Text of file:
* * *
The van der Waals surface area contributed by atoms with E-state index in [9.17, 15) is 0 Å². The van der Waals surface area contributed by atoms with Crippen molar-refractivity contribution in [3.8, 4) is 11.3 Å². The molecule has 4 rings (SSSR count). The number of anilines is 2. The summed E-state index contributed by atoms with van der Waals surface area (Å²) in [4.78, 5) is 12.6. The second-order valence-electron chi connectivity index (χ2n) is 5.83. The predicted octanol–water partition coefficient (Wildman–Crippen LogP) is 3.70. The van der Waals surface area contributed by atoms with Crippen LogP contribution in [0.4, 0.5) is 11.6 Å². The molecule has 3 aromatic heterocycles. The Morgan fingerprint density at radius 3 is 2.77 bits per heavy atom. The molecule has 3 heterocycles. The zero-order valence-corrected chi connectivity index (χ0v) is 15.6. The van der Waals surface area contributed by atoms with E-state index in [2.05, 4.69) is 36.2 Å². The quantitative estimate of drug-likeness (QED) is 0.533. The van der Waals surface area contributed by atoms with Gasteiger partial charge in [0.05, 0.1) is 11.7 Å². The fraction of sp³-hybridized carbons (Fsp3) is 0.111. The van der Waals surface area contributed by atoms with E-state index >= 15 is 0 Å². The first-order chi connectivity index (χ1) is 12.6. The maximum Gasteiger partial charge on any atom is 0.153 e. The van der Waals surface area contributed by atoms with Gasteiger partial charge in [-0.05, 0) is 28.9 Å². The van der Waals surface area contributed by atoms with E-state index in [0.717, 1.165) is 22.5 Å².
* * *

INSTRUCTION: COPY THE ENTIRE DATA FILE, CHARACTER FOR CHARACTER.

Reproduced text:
The van der Waals surface area contributed by atoms with E-state index in [9.17, 15) is 0 Å². The van der Waals surface area contributed by atoms with Crippen molar-refractivity contribution in [3.8, 4) is 11.3 Å². The molecule has 4 rings (SSSR count). The number of anilines is 2. The summed E-state index contributed by atoms with van der Waals surface area (Å²) in [4.78, 5) is 12.6. The second-order valence-electron chi connectivity index (χ2n) is 5.83. The predicted octanol–water partition coefficient (Wildman–Crippen LogP) is 3.70. The van der Waals surface area contributed by atoms with Crippen LogP contribution in [0.4, 0.5) is 11.6 Å². The molecule has 3 aromatic heterocycles. The Morgan fingerprint density at radius 3 is 2.77 bits per heavy atom. The molecule has 3 heterocycles. The zero-order valence-corrected chi connectivity index (χ0v) is 15.6. The van der Waals surface area contributed by atoms with E-state index in [2.05, 4.69) is 36.2 Å². The quantitative estimate of drug-likeness (QED) is 0.533. The van der Waals surface area contributed by atoms with Gasteiger partial charge in [0.05, 0.1) is 11.7 Å². The fraction of sp³-hybridized carbons (Fsp3) is 0.111. The van der Waals surface area contributed by atoms with E-state index >= 15 is 0 Å². The first-order chi connectivity index (χ1) is 12.6. The maximum Gasteiger partial charge on any atom is 0.153 e. The van der Waals surface area contributed by atoms with Gasteiger partial charge in [-0.05, 0) is 28.9 Å². The van der Waals surface area contributed by atoms with E-state index in [0.717, 1.165) is 22.5 Å².